Thousands of students continue with virtual learning after schools reopen

Thousands of students continue with virtual learning after schools reopen

LOUISVILLE, Ky. (WAVE) - A virtual education system that was designed to be temporary could outlast the pandemic as more families stay with online classes.

Every local school district in the Louisville area and Southern Indiana now has students back in the classroom. However, each district gave families the option of whether to send their students back to school. Now, many have chosen to stay home full time.

As of April, 15% of Oldham County students are continuing with virtual classes full-time as are 17% of Hardin County students, 24% of students in Greater Clark County Schools, and about 32% of students in Jefferson County Public Schools.

It’s not just about the COVID health concern, either. To lower the risk of exposure, many districts created a hybrid schedule, where students only return for a portion of the week.

Some parents believe the inconsistency is impacting their child’s academics.

“We are on a hybrid model,” JCPS teacher Brittney Gee said. “So, even the kids that did return to school are only getting two days in-person and then the other three days are online, anyway. So, a lot of parents are going, ‘Well, if they’re just going to go in for two days and they’re still learning on the computer, why don’t we just keep it consistent and them on that computer learning every day?’”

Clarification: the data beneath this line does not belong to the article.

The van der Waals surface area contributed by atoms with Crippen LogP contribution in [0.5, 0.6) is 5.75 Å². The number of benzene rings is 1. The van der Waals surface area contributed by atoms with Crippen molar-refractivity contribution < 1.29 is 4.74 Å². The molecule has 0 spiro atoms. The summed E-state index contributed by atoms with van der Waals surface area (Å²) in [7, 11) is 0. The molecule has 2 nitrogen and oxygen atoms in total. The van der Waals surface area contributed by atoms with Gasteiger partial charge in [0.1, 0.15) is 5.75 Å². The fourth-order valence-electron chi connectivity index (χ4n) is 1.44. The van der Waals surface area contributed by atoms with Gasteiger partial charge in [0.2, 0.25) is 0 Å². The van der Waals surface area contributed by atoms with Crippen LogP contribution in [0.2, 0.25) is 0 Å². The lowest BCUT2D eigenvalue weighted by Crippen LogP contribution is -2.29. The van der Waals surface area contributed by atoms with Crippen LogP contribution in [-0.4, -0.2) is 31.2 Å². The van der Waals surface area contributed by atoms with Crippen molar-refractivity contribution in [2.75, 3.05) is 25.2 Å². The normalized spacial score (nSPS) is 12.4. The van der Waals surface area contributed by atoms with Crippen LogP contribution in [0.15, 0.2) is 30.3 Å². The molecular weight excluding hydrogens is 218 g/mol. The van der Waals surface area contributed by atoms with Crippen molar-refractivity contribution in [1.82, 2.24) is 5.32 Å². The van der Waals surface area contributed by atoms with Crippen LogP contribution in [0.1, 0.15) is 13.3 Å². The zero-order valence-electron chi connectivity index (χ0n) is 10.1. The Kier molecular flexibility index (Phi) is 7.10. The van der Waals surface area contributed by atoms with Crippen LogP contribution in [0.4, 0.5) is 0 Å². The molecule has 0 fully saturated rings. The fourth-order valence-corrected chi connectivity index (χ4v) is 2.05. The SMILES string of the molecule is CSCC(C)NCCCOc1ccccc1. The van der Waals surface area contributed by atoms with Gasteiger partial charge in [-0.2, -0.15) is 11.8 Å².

Gee teaches the virtual academy for every first grader that has chosen to stay home within her JCPS school. Although Gee was introduced to new students last month, she said the process has been overall easy since most students are now familiar with online classes.

She believes there is more adjustment for the students returning to the classroom.

“Just with all of the restrictions, it’s not school like we used to know school,” Gee said. “If I were in my classroom, I would want to pass out and let kids get their hands on, we’re not even there yet. Then the two days a week thing is a little different for people. So, with the need for social distancing and kids wearing masks for such long periods of time, I think they may be having a harder time than what I’m doing because they’ve been in the flow.”

Critics claim online classes full-time have taken a substantial toll on many children’s academic progress and emotional health.

As a teacher, Gee said it’s different for every student. Some can perform well with online classes, while others need the structure of a classroom.

At this time, it has not been decided if local school districts will continue virtual learning in the fall.

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